The McCook tribune. (McCook, Neb.) 1886-1936, November 11, 1898, Image 4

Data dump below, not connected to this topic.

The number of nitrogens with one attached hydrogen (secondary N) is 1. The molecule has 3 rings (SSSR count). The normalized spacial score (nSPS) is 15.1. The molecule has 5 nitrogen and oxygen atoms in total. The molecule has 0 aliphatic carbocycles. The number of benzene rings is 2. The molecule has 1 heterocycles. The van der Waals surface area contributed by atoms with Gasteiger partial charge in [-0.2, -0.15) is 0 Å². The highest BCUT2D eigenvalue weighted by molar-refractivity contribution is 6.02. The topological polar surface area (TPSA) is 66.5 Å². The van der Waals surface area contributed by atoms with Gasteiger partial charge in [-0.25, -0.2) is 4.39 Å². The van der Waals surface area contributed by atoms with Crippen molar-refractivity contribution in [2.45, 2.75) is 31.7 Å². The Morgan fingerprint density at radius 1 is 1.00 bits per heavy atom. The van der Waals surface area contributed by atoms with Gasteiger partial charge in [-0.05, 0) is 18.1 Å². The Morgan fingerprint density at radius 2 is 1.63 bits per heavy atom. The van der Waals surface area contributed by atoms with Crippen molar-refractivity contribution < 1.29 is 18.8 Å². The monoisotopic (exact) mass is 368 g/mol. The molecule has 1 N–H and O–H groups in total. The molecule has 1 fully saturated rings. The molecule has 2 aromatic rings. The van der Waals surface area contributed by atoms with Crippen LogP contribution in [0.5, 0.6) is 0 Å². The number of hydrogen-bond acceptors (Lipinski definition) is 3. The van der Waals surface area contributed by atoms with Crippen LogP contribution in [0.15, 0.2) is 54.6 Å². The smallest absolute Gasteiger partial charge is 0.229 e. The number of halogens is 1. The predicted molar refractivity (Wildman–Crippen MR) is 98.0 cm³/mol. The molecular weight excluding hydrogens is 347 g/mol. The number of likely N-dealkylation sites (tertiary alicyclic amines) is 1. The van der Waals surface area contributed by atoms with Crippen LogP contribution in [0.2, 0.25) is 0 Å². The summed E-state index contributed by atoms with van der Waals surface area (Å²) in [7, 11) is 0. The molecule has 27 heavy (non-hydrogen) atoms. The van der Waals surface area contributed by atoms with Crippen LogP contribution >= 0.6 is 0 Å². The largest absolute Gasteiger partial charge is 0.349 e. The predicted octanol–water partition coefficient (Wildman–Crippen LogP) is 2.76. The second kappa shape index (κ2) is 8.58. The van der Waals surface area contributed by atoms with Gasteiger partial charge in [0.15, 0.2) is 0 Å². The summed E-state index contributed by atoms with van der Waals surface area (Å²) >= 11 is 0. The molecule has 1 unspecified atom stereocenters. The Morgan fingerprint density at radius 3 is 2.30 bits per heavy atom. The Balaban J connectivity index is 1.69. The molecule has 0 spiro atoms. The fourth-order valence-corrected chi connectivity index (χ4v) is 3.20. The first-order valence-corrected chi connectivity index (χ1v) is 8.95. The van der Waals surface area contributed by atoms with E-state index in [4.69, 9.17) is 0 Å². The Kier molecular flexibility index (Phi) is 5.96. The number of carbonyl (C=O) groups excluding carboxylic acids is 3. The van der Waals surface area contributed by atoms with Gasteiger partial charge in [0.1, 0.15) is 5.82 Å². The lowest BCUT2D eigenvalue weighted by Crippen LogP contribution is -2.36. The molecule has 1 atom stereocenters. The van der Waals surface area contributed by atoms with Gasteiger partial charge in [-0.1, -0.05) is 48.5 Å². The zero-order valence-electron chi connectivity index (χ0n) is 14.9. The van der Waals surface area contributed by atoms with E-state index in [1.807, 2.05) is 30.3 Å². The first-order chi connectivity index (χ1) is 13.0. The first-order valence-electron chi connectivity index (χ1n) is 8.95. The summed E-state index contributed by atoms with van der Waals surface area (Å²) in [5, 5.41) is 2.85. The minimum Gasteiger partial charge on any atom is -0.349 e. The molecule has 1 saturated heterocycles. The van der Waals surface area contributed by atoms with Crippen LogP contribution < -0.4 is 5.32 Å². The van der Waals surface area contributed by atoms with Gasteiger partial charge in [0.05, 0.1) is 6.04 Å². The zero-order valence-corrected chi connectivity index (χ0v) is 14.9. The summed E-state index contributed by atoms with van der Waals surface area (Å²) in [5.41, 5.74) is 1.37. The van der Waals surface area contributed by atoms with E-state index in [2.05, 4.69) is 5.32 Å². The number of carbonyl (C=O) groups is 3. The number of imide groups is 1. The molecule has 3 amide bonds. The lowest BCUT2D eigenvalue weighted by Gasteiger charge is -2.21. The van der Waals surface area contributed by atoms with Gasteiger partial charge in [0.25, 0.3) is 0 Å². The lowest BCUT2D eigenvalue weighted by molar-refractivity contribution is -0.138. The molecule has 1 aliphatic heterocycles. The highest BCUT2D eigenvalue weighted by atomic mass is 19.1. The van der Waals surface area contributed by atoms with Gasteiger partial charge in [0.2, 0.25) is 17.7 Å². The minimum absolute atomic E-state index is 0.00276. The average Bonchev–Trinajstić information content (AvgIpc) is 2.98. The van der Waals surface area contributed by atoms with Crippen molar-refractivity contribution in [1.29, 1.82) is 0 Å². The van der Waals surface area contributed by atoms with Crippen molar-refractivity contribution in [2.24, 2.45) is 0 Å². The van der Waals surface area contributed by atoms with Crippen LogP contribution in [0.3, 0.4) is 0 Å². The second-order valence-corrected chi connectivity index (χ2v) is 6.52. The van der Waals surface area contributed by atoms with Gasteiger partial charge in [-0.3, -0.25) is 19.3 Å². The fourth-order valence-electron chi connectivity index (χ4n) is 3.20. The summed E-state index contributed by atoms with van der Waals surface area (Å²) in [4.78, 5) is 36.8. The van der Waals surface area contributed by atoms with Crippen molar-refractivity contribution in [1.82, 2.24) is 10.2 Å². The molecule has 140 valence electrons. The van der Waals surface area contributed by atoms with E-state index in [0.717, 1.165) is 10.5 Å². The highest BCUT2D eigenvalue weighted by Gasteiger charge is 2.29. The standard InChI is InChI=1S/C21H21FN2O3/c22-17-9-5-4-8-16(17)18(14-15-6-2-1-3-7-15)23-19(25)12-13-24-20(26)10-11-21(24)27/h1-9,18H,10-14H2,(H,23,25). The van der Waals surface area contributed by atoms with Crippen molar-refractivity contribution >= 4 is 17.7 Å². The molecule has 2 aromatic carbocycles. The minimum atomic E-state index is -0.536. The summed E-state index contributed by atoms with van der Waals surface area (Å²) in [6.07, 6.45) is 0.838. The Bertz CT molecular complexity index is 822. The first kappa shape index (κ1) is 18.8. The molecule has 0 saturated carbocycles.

By F. M. KIMMELL. OFFICIAL COUNTY PAPER. THE REPUBLICAN COLUMN. CONNECTICUT. NEW HAMPSHIRE. NEW JERSEY. PENNSYLVANIA. IOWA. MICHIGAN. OHIO. WISCONSIN. CALIFORNIA. NEW YORK INDIANA. ILLINOIS. WYOMING. SOUTH DAKOTA. DELAWARE. KANSAS. WISCONSIN. MIXED RESULTS. THERE seems to be no doubt that the Populist state ticket is elected by pluralities ranging from 2,500 to 5,000. The early returns indicated Republican success in the state , but the later returns soon wiped out the small Republican pluralities claimed. The Populist pluralities were largely reduced , but not enough to bring Republi can victory. The legislature is claimed to be safely Republican , by a small plu rality on joint ballotwhich insures a Republican United States sena tor to succeed Senator Allen. Congressman Sutherland is reelected - elected by a largely reduced ma jority , between 500 and 1,000. There are very good grounds on which to claim the election to the state senate of E.N.Alleu by a safe though small plurality. The election of Dr. Hathorn to the legislature is certain by a de cisive vote. So there is some room for all to rejoice. It might have been worse ; it might have been better ; we are thankful for small favors. THIS appears to be a Republican year. THE last laugh is always the most satisfactory , as well as the best. NEBRASKA is in line again. The state is and always has been Re publican at the core. THE way Colonel Teddy Roosevelt velt of the Rough Riders twisted the tail of the Tammany tiger is most delirious. THE successor to Senator W. V. Allen will be a Republican ; and tue contest will be a royal one for the high honor. THE people came nobly to the support of President McKinley and his policy. His admiuistrrtion is strictly all right , don't you know ? As prophesied in this paper during the campaign , Samuel Ran dolph Smith was "all shot to pieces. " It is only a question of the majority in Starr's case. HATHORN ran like a prairie fire. He will make Red Willow county an able representative. He will vote for a Republican United States senator , too. That's the joy of it. THERE seems to be no doubt but that the next congress will be Re publican in both branches by good working majorities a fact that will be highly gratifying to Presi dent McKinley and his advisers. NOTWITHSTANDING the Republi can plurality was heavily reduced from what it was two years since , the victory of the gallant and cour ageous Roosevelt over Judge Yan Wyck and Tammany was glori ously decisive. A LEAGUE is to be formed having - ing for its object the widening of 1the scope of the postal service. It might be made self-sustaining , "if nofc a source of profit to the gov- eminent , aud.it is one of the pur- po&es-'o the proposed league to bring this about. OFFICIAL RETURNS. On the railroad page of this issue appear the official figures of the votes cast in this county. The result is altogether gratifying to the Republicans of this county. A REPUBLICAN CONGRESS. There is no doubt that the United States senate will have a Republican majority after March 4th next. Republican successors to Murphy in New York , Smith in New Jersey , Gray in Delaware and White in California are assured , which , if there are no other gains , will place the senate in control of the Republipans. In regard to the house of repre sentatives there is less certainty , but'the latest estimate of the con servative chairman of the congres sional committee gives the Repub licans a small majority , which is more likely to be increased than diminished by the complete re turns. A majority of 13 , as esti mated by Chairman Babcock , is very much less than Republicans reasonably expected , but it is an off year and rarely has apathy in the Republican ranks been more marked , so far as the congressional campaign generally was concerned. It can hardly be profitable now to seek explanations of this. . In those states where the Republicans suf fered the greatest loss in congress men various influences operated , some entirely local in character , but a comparison of the vote with two years ago will quite generally show that there was widespread indifference among Republicans which may have been chiefly due to excess of confidence. Bee. COLEMAN. Small grain is looking fine. A. Prentice threshed three days last week. W. K. Forsey and Bob Moore were clerks of election for this precinct. R. Traphagan hauled out brick , Tuesday , for a new chimney to his house. He is having his house plastered. H. B. Wales has 150 acres sown to small grain and thirty acres plowed for corn. He has over 1,500 bushels of corn already husked and is not half done yet. Mr. and Mrs. George White of Dundy county were in this town ship a couple of days , last week and were present at the wedding of their niece , Miss Gertrude Cole- man. Uncle Billy sowed four and half acres of alfalfa in ] 895 , and has cut it every year since. This year he got three big loads per acre at one cutting. Now it is six to ten inches high and the stock runs on it every day and don't ob ject to it at all. MARRIED At the home of Mr. and Mrs. Wm. Coleman , in this precinct , their daughter , Gertrude A. , to Mr. Berton H. Wales. The ceremony was performed by Rev. G. B. Mayfield of Culbertson in the presence of over sixty relatives and friends , who heartily wished these young Christian people all the pleasure this world affords and a home in- the realms of bliss when this life is done. The guests at tested their sincere friendship and well wishes by presenting these estimable young people a large number of valuable and useful gifts. When the ceremony was over and well wishes and congrat ulations extended , the guests sat down to a sumptuous supper , fit for kings and queens. Miss Ger trude came here with her parents in 1881 , and the members of the family were the only residents of this precinct for several years. She has lived here since except three years she spent in Cali fornia. She took a homestead and lived on it seven years. It was contested five times , but she beat them all , proved up and got a pat- ant for the land and still holds it. Mr. Wales came here with his parents in 1893 and has lived here since. Bert is an industrious , ex- amplary young man. He began ivorking for himself in the fall of' 95 and has , by good habits and trugal methods , accumulated a fair share of temporal belongings. Royal makes the food pure , wholesome and delicious. POWDER Absolutely Pure . . ROYAL DAKINQ POWDCH CO. , NEW YORK. BARTLEY. E. E. Smith has reopened his meat market and A. B. Wilson is the artist with the cleaver and saw. saw.Will Will Bentley , employed on the Burlington's Southern division , is home with a smashed hand and will rest up in parental headquar ters a few days. Rev. and Mrs. I. N. Clover de parted on Monday for Omaha on a visit to the children. They have disposed of their property inter ests here and will piobably make Colorado their futuie home. Mr. and Mrs. W. V. Vickrey and Glenn went up to Culbertson on 1 , Wednesday morning , on a short visit to Rev. and Mrs. G. B. Mayfield - field , formerly of this place. Mr. Vickrey also gave attention to mat ters of business moment farther up the road. The local election was a very tame affair and all one-sided , the Fusiouists being smothered under an avalanche of Republican votes. The precinct vote averaged about 81 to 33 and there Was only one "Pop" with sufficient nerve to stay to see the count finished. ' S. W. Clark went up to the cen ter of county affairs , Wednesday morning , with the election returns. The smile which overspread his features on his return could not be interpreted to mean that there was anything wrong with illow county Republicans , this year. The election of Dr. J. E. Hath orn of this place to represent the Sixty-fifth district in the approach ing legislature is a source of much satisfaction to many. That the district will be ably represented and -well will not be questioned for an instant by his bitterest po litical opponents , and the doctor's large majority , J81 , is noted with gratification. The business of this place is perhaps larger at the present time than it has ever been. The busi ness houses are all full for the first time in years and there is not an empty dwelling house in the town. Property is in greater demand than for many moous , and most of that formerly owned by out-of-town parties has been recently trans ferred to local ownership. The brick bank block occupied by Yickrey's store , the bank room , Inter-Ocean office , etc. , has been purchased by the State Bank of Bartley and the bank room will be immediately refitted for occupation by that concern , which has had quarters in Yickrey's store since its institution. W. Y. Vickrey was up the road , this week , looking for a safe with which to replace the one removed from the vaults after the suspension of the Bank of Bartley about two year's ago. The present institution is handling a large business and the demand for more commodious quarters has been a pressing one for some time. The change will be scarcely less gratifying to the patrons than to the management. Awarded HighesV Honors World's Fair , DR ; BAKING POWDffl MOST PERFECT MADE. pure Grape Cream of Tartar Powder. Free rom Ammonia , Alum or any other adulterant. 40 YEARS THE STANDARD. THE ORLEANS-ST. FRANCIS BRANCH. SPECIAL. Train Horvieii between Atwood and St. Francis has bcoi restored. The trains run daily between tween St. Francis and Oxford , OIIH and wost. Business IKIH been M good that in addition to tht'BO reg ular trains an extra in sent ever day to relieve trains 171 and 172 The grain elevators are filling ii | with wheat and cars are scarce St. Francis still Meads as the firs station on the brunch in when shipments , She has shipped con sidorubly over 100 cars of whoa and will ship from 50 to 75 cars of broom corn. The business of Herndon is double that of 1897 with tw < months to increase the credit o 1898. The total ending Novein bor 1st is as follows : Wheat , 105 carloads ; hogs , 89 ; cattle , 10 ; rye 14 ; corn , 7 ; broom corn , 2 ; mis cellaueous , 2 ; total , 179 carloads shipped out. The number of car loads shipped in are : Lumber , 30 coal , 25 ; stock cattle , 4 ; miecel laneous , 24 ; total , 83 ; grand total 2G2 for ten mouths of 1898. Cedar Bluffs has shipped 30 cars of wheat and 13 cars of rye ; Truer 13 cars of wheat and 3 of rye. The total shipments from Dan bury for ten months ending No vember 7th are as follows : Hogs 129 carloads ; wheat , 96 ; corn , 49 rye , 31 ; cactle , 14 , sheep , 5 : total 324 carloads shipped out. Leba nou has shipped east during the last 10 months as follows : "Wheat 50 car loads ; hogs. 120cattle ; , 18 sheep , 5 ; rye , 7 ; corn , 40 ; total , 250 carloads. Ludell has shipped eas during the last ten months 35 cars of wheat , 21 of hogs , 4 of rye anc 3 of corn. Ludell is in the centei of the best wheat belt on the line and has in reserve considerably over 100 carloads of wheat. Las year wheat was such a paying crop that many of the farmers go out of debt and do not have to sel at prevailing low prices. The largest wheat fields in Eawlius county are north of Ludell. A poultry car full of turkeys , geese and chickens was shippec east , Monday. Daubury shippec nine carloads of stock , this week. Wilsonville , the banner station of the St. Francis branch , has shipped out the following to date Grain , 93 carloads : cattle , 211 hogs , 194 ; mules , 2 ; total , 50C carloads for ten months of 1898. Heudley has shipped out 140 car loads of grain and 300 of live stock , a total of 440 carloads foi the past ten mouths of this year. St. Francis has shipped out in the last two mouths 140 cars oi grain and 30 of broom corn. There is a reserve of at least 150 cars oi grain. Farmers are hauling forty miles to this market and St. Fran cis is getting a good share of pro duce from Hock Island territory. Herndon. up to November 9th , has shipped 115 carloads of wheat. Trainmaster Josselyn may well feel proud of his management and the great increase of business since he first took charge of the St.Fran- cis branch. For two weeks the branch has averaged an extra be sides a regular train each way daily. It is rumored that "Johnnie" Morrissey , ageut at Atwood , con templates entering the journalistic field. It is said ho has received a flattering offer from a leading daily. Mr. Morrissey is a bright and fluent writer and is conspicu ous for his wit and brilliant imag ination and would be a credit to any paper. President Perkins of the Burl ington is out on his annual hunt near Ludell. The people of that vicinity are always glad to wel come Mr. Perkins. Mrs. Perkins , the wife of the president , went east on a special , Saturday , from Lu dell , where she has been'spending a few days with him. This line was honored with the presence of General Superintendent Cahert , Superintendent A. Campbell and Trainmaster Josselyn , who came up on the special with President Perkins , last week. . 28. IS98 ' , The McCook Tribune. October . The Famous , i This week we announce a CUT IN PRICES I We bought too many OVERCOATS AND SUITS now just in season WHEN YOU NEED THEM We are preparing to make reductions in prices to clear the stock. WE MEAN BUSINESS Come in and look through the Stock and See the Low Prices our stock is marked. t FROM THESE LOW PRICES WE MAKE ADD ! TIONAL DEDUCTIONS. : s MeCOOK , NEB. Ho Day Passes without added evidences'of our increasing repu tation for good , worthy goods and close cash prices. The news spreads and cannot be con fined. Every yard and item of goods sent out of our store becomes a reliable and earnest adver tiser of our methods and merchandise. We stand ready to make good any defect or deficien cy found in any article we sell. Skimpy , slazy , shoddy , undersized , unshapely goods or gar ments cannot be found in our stock. BUT , for the same or even lower prices than such goods are priced where handled , we give you honest , full = sized , up = to = date goods that LOOK \YELL and WEAR WELL. ADD THESE ITEMS TO FORMER LISTS : Good , clean Cotton Halts , sire 3 ft. x 7 ft. , be. cnch ; better oweat KV , i2J/2c , 150. Comturt Calico u ? 3 c. 40. 50 , 6e. 7 ic yd. ComfortAble * j 1 up by us from 14 yds. oi goods and filled with six TOO l > lts Jt.fco , $1.7 * ; $2.00 each.Ve carry no factory made comfortables filled uilh r ; s uml dirl. Greatbitj,611 > . , heavy llecced Cotton ISI.nnkets ( < ? < r. = ; o per p mothers ( ? 5i-25 , $ i.i5 , ? i.co , 850 S : 6oc. Woolen Rlnukcts $3.25. $4,00 , ; J.oo. 7.00 Cotton Sheets made up Si x 90 for 451 . Pillow Slips t 'jc each. Tidies * Overskirts in black brocaded \\orsted goods , cut from 7-jjored November JJntterick pattern , $3 oo , 53.25 , 53-75.5-J-5 [ . l.adio.s * Uudcr > kirts tE 500 , 750. $ r.oo. Half-made skirts of flannel ready to hem and finish 050 , St.U\5t.s * Wide Blanket Skirting with buttonhole stitched hem , 16Sc vd. Hea\\ Heaver Shawls ( ft 51.25 , 51.40 , 5-25 , 5o-7o , 5-1-5 . Men's Mack Vur Over coats with quilted lining , hitjh collar , side pockets and WHruuttj * pockets , buttons and loops on both right and left sides , ver\ long , sill ? > irs up to breast , $16.50. These coats have the makers guaranty se\\ed right into lining , llulfaln Fur Mittens , Ji.oo. A few odd pairs of Hoots * t vouro\\n price to clo.se them out. Men's Underwear 0 * 250 , oje , 500. 750,5l.co , ft. 50. 52.00. Kven the 250 kind have libbed skirts. Men's Rubber-lnied lUiutket Duck Coats $ i ,50. Othir lUanke-lined Duck Coats. Jt 25. uml $50. We defy competition on these goods. DRESS GOODS and DRESS TRIMMINGS in great variety. CLOAKS for Ladies , Misses and Children , $1.85 to $15,00. all kinds. NEW BUCKLES just received. FUR COLLARETTES the right styles and prices. MACKINTOSHES onr assortment must be seen. YOURS FOR TRADE , DlT In Meeker Per Adj. County Offices GEO. E. THOMPSON. McCOOK , NEU. PLAIN FIGURES. CASH ONLY.